The factors that determine the brightness of a hologram are very dependant on the contrast in the fringes and their number and the cleanliness of the hologram is very dependant on the shape of the fringes - their profile. There is a thing known as the 'gamma' of the film that translates between the actual light entetring the camera and the ideal darkness or contrast that results in the film. Since for holography, the film has to go awfully dark very quickly (fram complete light to complete dark in 0.03 microns) thje gamma nneds to be very high. As a comparison, the gamma of "tourist" film is about 0.5 while the gamma for holographic film is about 2 or more.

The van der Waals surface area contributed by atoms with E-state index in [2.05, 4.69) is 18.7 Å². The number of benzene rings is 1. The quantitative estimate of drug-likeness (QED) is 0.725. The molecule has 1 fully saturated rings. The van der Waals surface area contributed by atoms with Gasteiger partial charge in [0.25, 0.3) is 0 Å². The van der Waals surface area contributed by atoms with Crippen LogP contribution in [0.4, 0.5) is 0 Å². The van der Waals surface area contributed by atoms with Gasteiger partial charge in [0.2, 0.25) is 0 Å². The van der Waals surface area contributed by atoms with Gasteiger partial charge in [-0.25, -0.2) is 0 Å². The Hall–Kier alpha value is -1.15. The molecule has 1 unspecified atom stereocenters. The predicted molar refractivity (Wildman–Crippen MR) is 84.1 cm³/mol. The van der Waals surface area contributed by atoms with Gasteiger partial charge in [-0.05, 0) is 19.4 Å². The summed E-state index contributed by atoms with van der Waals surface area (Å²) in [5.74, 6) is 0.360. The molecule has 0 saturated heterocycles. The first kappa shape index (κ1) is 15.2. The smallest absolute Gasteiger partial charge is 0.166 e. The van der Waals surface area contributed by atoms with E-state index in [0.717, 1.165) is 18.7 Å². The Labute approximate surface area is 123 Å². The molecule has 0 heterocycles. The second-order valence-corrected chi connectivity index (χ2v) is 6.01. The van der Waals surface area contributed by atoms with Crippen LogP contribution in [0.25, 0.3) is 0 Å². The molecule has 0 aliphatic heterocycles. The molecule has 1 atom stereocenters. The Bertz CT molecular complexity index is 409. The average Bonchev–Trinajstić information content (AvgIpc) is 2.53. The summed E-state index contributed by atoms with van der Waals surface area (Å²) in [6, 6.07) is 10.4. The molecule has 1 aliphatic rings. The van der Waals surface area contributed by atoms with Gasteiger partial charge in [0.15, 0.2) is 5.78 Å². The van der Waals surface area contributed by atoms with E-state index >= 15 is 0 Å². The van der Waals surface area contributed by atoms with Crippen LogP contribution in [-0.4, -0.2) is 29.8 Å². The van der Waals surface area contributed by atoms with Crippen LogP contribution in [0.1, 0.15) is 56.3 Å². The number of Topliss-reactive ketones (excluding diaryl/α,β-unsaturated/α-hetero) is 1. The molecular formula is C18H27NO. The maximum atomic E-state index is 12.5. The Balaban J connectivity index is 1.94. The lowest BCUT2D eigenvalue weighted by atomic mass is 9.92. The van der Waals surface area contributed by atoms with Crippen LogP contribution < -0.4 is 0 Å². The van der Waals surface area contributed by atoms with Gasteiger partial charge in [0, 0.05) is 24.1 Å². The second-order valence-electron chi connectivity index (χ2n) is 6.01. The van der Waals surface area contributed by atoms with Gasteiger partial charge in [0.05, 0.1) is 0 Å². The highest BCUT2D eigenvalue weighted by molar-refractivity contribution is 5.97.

In terms of actual exposure, the contrast of the fringes is fairly dependant of the ratio of the the two beams. This ratio dependance varies from film to film, for example VRP is very ratio-sensitive but the old Agfa was not too sensitive. No idea about PFG, never tried it. However, the ideal ratio is 1:1. With a single beam Denisyuk, you can never achieve this because the light hits the film at a particular power, goes through the film and loses some power, hits the object and some of it comes back onto the plate thus losing even more power. In the end, the actual ratio for a single-beam Denisyuk is probably more like 1/2:1 or 3/4:1 In addition, if the brightest part of the reflected light does not correspond to the brightest part of the reference beam, the ratios are even worse. It may help to throw some additional light onto the object, if you have the coherence length, but remember that this additional light must hit the object and reflect back onto the plate at the britghtest part of the reference - if the reflected light hits a corner of the plate where there's barely any reference, it's wasted, and, even worse, if it doesn't hit the plate at all, you've completely lost light that could be going to the reference.